Without the Bynum trade, the Sixers probably never would have considered that path, and they likely would have stayed the course on a different, more traditional process built around Igoudala, Holiday and Vucevic. It would've been so much easier to justify hovering a couple of rungs below title contention, remembering that night Iguodala leaped on the table and hoping it wasn't a fluke. 



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Sixers' Tobias Harris narrating backyard wild turkeys is quarantine comedy gold

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@tobiasharris/Instagram

Sixers' Tobias Harris narrating backyard wild turkeys is quarantine comedy gold

Tobias Harris is separated from rookie cult hero and internet goofball Matisse Thybulle, which means he had to find other ways to populate his Instagram stories with comedy.

Enter a bunch of wild turkeys in Harris's backyard.

It's unclear where Harris is riding out the NBA's season suspension, but wherever it is, he was greeted Thursday afternoon by a few preening turkeys, a welcome sight for anyone bored of looking at the same eight things in their house every day.

Harris, of course, whipped out his phone and opened up Instagram, and started filming - and narrating - the impromptu wildlife.

You're gonna want to turn your sound on:

Is... is Harris narrating these turkeys' prospective sex lives? He definitely is, isn't he?

It's all amazing, but Harris getting spooked by the aggressive turkey at the end is an absolute highlight for me. Does he not trust the integrity of those windows?!

Again, we don't know where Harris is spending his time away from basketball, but judging by the fowl play, it might be New Jersey. The Garden State is known for its hordes of wild turkeys - there are roughly 20,000 living in the state - and the Sixers' practice facility is of course located in Camden.

Between Thybulle adding a Roomba as a pet, and now Harris's encounter with wild turkeys, it's certainly been an interesting few weeks of social distancing for the Sixers.

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Celtics' Jayson Tatum weighs in on Joel Embiid-Nikola Jokic best center debate

Celtics' Jayson Tatum weighs in on Joel Embiid-Nikola Jokic best center debate

Boston Celtics star guard Jayson Tatum has caused some headaches for the Sixers over the last few years, and will likely continue to do so, but it seems he has a healthy respect for his Philadelphia rivals.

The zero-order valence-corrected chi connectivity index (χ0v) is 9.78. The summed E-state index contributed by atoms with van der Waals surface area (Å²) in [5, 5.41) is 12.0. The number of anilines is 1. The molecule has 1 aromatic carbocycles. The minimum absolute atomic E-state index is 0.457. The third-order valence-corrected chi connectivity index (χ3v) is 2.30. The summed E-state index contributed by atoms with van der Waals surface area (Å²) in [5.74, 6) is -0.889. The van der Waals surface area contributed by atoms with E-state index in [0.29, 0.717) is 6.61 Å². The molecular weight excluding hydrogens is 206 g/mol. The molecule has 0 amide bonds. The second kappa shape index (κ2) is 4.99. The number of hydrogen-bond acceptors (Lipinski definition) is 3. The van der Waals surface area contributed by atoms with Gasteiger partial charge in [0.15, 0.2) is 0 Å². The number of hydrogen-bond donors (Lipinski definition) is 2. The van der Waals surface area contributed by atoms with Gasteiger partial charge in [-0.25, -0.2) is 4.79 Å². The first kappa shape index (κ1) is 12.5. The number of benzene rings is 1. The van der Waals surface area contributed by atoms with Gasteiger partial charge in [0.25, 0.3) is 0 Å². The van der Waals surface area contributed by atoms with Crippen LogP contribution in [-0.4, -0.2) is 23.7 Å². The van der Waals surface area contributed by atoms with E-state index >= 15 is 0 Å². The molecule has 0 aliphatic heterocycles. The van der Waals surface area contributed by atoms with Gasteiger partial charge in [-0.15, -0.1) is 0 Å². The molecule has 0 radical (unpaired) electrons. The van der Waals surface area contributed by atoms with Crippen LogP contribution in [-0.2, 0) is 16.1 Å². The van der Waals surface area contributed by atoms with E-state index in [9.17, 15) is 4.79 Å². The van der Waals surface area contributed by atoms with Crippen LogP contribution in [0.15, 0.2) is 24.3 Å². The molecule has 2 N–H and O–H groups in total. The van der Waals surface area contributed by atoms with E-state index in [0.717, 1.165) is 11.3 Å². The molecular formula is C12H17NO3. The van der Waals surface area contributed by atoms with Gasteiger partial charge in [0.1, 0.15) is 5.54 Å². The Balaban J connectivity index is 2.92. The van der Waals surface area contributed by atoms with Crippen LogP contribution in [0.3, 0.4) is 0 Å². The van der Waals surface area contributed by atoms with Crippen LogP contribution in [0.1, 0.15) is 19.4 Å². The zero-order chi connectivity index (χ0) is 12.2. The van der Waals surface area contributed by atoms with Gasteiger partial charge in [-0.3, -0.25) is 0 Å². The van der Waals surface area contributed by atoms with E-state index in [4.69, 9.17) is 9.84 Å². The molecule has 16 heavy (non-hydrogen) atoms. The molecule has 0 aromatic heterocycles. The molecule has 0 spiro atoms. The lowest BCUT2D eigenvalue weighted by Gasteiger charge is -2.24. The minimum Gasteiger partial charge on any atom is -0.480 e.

Tatum, who kept busy during social distancing Wednesday night with an Instagram Live, was first asked about the best player in the league, and then asked for his MVP pick, two classic questions - he called LeBron James the best player, and said James was going to win MVP.

Then things got a little more interesting.

Tatum was conducting the IG Live with Pep Stanciel, a basketball skills coach who has worked with NBA players in the past, and Stanciel managed to get Tatum to name the league's best player at each position.

Here's Tatum's all-league starting lineup, per NBC Sports Boston:

Point Guard: Stephen Curry
Shooting Guard: James Harden
Small Forward: LeBron James
Power Forward: Anthony Davis
Center: Joel Embiid

You're not going to hear a lot of complaints about that list from NBA fans, though I bet the most objections would wind up with Embiid as the starting center.

The argument over the NBA's best center has been a hotly-contested topic for a couple years now, with the emergence of Embiid and Nikola Jokic as two position-breaking stars who can sort of do it all. 

Embiid is an unstoppable, bullying presence in the paint who puts opponents in foul trouble and dominates the rim on the defensive end. Jokic is a visionary passer who uses his height and creativity to his advantage, both in the half-court and in transition. 

They're both fantastic, and just different enough that the basketball world has sort of reached a stalemate on who is an all-around better center.

Is Tatum showing his Eastern Conference bias, considering he faces Embiid more often? It's certainly possible. But Embiid is also just really, really good.